Riprap, also known as rip rap, rip-rap, shot rock, rock armour or rubble, is rock or other material used to armor shorelines, streambeds, bridge abutments, pilings and other shoreline structures against scour and water or ice erosion. These are the typical uses for riprap, but other uses are on a steep graded hill to prevent weather related erosion.
One benefit to riprap that might be overlooked is that it helps increase habitat for wildlife, specifically small creatures looking for shelter during wet weather.
The following are design recommendations for riprap installation (Smolen et al., 1988):
• Use a well-graded mixture of rock sizes instead of one uniform size for graduation.
• For the quality of the stone, use riprap material that is durable so that freeze and thaw cycles do not decompose it in a short time; most igneous stones, such as granite, have suitable durability.
• In regards to riprap depth, make the riprap layer at least two times as thick as the maximum stone diameter.
• Apply a filter material–usually a synthetic cloth or a layer of gravel–before applying the riprap. This prevents the underlying soil from moving through the riprap.
• There are riprap limits. Place riprap so it extends to the maximum flow depth, or to a point where vegetation will be satisfactory to control erosion.
• Ensure that riprap extends to five times the bottom width upstream and downstream of the beginning and ending of the curve and the entire curved section.
• The size of the riprap material depends on the shear stress of the flows the riprap will be subject to, but it ranges from an average size of 2 inches to 24 inches in diameter (Idaho Department of Environmental Quality, no date).
• Riprap will require an enclosure. Consider using chain link fencing or wire mesh to secure riprap installations, especially on steep slopes or in high flow areas.
The steepness of the slope limits the applicability of riprap, because slopes greater than 2:1 can cause riprap loss due to erosion and sliding.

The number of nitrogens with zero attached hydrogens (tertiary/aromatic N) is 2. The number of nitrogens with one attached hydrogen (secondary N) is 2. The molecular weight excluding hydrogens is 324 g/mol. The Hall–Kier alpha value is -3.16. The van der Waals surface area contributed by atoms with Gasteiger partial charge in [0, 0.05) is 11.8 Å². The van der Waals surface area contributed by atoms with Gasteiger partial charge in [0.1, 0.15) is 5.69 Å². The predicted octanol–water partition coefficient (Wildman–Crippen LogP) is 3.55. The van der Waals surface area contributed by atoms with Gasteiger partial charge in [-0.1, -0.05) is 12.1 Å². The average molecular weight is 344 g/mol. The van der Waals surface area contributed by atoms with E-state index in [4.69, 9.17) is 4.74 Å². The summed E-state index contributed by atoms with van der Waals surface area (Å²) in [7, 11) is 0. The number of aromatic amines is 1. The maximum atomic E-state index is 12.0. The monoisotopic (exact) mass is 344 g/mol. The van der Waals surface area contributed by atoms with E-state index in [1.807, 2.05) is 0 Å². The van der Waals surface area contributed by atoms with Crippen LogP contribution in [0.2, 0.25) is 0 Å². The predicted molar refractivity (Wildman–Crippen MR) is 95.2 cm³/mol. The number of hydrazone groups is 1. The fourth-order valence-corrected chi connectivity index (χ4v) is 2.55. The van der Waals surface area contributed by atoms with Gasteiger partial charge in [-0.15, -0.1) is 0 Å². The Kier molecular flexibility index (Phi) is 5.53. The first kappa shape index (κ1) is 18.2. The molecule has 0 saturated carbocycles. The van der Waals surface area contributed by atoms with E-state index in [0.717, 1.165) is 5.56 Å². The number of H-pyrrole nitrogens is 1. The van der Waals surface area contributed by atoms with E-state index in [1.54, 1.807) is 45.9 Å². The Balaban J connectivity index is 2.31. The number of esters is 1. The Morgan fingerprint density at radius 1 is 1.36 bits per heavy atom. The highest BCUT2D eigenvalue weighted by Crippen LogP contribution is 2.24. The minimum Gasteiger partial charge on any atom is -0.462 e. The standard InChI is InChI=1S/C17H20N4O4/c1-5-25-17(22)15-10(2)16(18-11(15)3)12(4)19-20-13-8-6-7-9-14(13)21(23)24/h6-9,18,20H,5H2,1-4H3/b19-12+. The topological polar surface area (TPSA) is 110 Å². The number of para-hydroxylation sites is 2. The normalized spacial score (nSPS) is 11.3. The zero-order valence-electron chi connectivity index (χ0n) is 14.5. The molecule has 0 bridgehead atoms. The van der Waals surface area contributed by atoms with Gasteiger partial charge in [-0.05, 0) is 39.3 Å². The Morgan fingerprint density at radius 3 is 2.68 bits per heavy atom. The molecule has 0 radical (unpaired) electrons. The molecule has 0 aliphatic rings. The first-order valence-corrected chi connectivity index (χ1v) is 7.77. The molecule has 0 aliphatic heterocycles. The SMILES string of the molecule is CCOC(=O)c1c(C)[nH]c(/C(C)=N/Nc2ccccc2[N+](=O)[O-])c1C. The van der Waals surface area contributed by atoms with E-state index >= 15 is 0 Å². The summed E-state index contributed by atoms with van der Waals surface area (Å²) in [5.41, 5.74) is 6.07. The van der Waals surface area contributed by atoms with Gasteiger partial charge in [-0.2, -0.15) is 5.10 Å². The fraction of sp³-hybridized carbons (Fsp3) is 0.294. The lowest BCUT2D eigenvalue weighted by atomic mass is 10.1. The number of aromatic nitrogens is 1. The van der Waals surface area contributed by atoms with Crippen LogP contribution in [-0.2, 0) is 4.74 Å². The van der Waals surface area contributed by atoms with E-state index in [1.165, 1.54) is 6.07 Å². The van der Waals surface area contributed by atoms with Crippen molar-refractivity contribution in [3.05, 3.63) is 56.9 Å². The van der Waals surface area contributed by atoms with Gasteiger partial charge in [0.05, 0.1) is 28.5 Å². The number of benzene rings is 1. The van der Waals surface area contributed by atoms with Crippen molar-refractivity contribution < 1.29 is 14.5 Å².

Inspect riprap areas annually and after major storms. If riprap has been damaged, repair it promptly to prevent a progressive failure. If repairs are needed repeatedly at a location, evaluate the site to determine if the original design conditions have changed. Also, you might need to control weed and brush growth in some locations.
When properly designed and installed, riprap can prevent erosion from the protected area.
There are various sizes of riprap and which one you use depends on what you need it for.
4” to 5” Riprap Stone Uses
Smaller riprap stones are ideal for a driveway or gravel parking lot. They’re durable enough to withstand wear but aren’t too bumpy. This size is also beneficial near ditches to keep soil from eroding and aiding in weed control. Other uses are walking trails and around the base of a tree.
6” to 9” Riprap Stone Uses
Medium size riprap stones are great along shores of lakes, rivers and streams since they are somewhat hard to walk on, therefore they can be used as a deterrence for people. Other uses are for retaining walls, along railroad tracks or gravel roads used by the public.
9” Riprap Stone Uses
This is the largest riprap stone size and ideal for areas where a lot of erosion may occur. Areas where this size is used are in large ditches or to restore banks that have already been slightly eroded.
The cost of riprap varies depending on location and the type of material selected. A cost of $35 to $50 per square yard of nongrouted riprap has been reported, while grouted riprap ranges from $45 to $60 per square yard (1993 dollars; Mayo et al., 1993).